Chromebook vs Laptop: App Support
If you are confused, whether to choose Chromebook or laptop then this section would help you pick one. Chromebooks primarily support web and Android apps. By web apps I mean, websites that work and behave more like an app with offline support. They are also called PWA (Progressive Web Apps). For example, Twitter, Pixlr, Spotify, Zoom, etc. — all offer web apps and they work absolutely great, often better than native apps found on Windows laptops. In fact, companies are increasingly moving towards web apps including Windows which has started hosting web apps on Microsoft Store.
In addition to that, you also have access to Android apps on Chromebook. And the best part is that Android apps are optimized to work in full-screen mode with mouse and keyboard support. You have access to many quality Android apps like Microsoft Word and drawing apps straight from the Play Store. However, keep in mind, some Android apps don’t offer the full set of desktop features on Chromebook (like Microsoft Word) as you would get on a Windows laptop. Apart from that, Google recently introduced Linux apps on Chromebooks. So in a nutshell, you can run apps from three ecosystems: Web, Android, and Linux. I use web apps for most of my work, but there is GIMP (Linux app) for photo editing and ProtonVPN (Android app) for VPN. And when I want to run a Windows program on Chromebook, I use the Linux app called Wine which works pretty well.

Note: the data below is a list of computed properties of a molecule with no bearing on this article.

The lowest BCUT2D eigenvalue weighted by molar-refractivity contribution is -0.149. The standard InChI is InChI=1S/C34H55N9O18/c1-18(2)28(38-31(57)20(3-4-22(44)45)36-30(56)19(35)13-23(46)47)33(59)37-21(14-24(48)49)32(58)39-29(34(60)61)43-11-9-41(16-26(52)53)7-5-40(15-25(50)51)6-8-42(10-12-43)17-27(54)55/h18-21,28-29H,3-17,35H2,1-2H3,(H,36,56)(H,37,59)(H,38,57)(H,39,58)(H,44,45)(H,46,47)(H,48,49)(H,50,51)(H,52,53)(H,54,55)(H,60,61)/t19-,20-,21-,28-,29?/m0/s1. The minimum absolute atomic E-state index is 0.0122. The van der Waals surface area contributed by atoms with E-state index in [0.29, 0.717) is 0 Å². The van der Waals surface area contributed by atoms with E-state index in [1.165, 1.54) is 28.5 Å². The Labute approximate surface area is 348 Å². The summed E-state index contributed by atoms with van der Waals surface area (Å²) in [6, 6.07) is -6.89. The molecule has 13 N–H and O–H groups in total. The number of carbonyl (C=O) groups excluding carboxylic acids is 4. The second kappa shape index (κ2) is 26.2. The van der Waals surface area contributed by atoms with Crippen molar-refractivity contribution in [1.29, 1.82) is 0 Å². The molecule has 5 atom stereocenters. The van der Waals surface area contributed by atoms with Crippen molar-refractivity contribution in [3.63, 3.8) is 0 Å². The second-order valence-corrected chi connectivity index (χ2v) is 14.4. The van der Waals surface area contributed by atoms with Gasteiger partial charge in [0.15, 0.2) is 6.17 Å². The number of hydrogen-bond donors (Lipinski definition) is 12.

Coming to Windows laptops, there is not much to write home about app support. Since the platform has been in existence for the last four decades, laptops enjoy incredible support from developers all around the world. From basic photo-editing app to professional-grade software, laptops have wide support and you can get dedicated native apps and utilities for almost everything. Simply put, in terms of the diverse range of app support, laptops are far ahead than Chromebooks. Another big win for laptops is the app features. While the same apps may exist on both platforms, the apps on Windows device offer more features. Take Microsoft Word as an example. Since you can only use a mobile app or web app version of Word on Chromebooks, you are using a watered-down version of the app.
Having said that, Chromebooks have also improved a lot and there is everything available for a general user. Not to mention, with the Linux support in tow, Chromebooks have become a solid machine for developers too.